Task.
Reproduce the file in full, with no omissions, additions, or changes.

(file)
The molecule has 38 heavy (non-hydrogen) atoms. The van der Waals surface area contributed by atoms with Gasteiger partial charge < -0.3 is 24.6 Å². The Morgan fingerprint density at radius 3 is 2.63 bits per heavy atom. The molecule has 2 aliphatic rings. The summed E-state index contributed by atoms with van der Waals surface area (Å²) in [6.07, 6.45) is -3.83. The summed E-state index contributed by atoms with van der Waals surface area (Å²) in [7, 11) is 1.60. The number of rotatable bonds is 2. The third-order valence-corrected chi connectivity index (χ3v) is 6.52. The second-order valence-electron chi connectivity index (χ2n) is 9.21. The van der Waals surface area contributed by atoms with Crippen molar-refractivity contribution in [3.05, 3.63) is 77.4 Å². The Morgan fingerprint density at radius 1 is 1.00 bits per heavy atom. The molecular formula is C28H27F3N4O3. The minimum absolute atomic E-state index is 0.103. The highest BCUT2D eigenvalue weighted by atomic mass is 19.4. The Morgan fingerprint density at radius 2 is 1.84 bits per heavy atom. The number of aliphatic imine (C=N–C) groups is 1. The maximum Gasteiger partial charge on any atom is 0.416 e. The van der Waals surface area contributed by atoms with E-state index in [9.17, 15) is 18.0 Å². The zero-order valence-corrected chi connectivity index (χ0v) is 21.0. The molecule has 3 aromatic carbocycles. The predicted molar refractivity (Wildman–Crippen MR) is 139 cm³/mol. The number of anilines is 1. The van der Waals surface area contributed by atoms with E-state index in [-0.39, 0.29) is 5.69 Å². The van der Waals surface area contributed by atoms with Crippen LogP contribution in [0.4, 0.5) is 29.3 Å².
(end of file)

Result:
The molecule has 38 heavy (non-hydrogen) atoms. The van der Waals surface area contributed by atoms with Gasteiger partial charge < -0.3 is 24.6 Å². The Morgan fingerprint density at radius 3 is 2.63 bits per heavy atom. The molecule has 2 aliphatic rings. The summed E-state index contributed by atoms with van der Waals surface area (Å²) in [6.07, 6.45) is -3.83. The summed E-state index contributed by atoms with van der Waals surface area (Å²) in [7, 11) is 1.60. The number of rotatable bonds is 2. The third-order valence-corrected chi connectivity index (χ3v) is 6.52. The second-order valence-electron chi connectivity index (χ2n) is 9.21. The van der Waals surface area contributed by atoms with Crippen molar-refractivity contribution in [3.05, 3.63) is 77.4 Å². The Morgan fingerprint density at radius 1 is 1.00 bits per heavy atom. The molecular formula is C28H27F3N4O3. The minimum absolute atomic E-state index is 0.103. The highest BCUT2D eigenvalue weighted by atomic mass is 19.4. The Morgan fingerprint density at radius 2 is 1.84 bits per heavy atom. The number of aliphatic imine (C=N–C) groups is 1. The maximum Gasteiger partial charge on any atom is 0.416 e. The van der Waals surface area contributed by atoms with E-state index in [9.17, 15) is 18.0 Å². The zero-order valence-corrected chi connectivity index (χ0v) is 21.0. The molecule has 3 aromatic carbocycles. The predicted molar refractivity (Wildman–Crippen MR) is 139 cm³/mol. The number of anilines is 1. The van der Waals surface area contributed by atoms with E-state index in [-0.39, 0.29) is 5.69 Å². The van der Waals surface area contributed by atoms with Crippen LogP contribution in [0.4, 0.5) is 29.3 Å².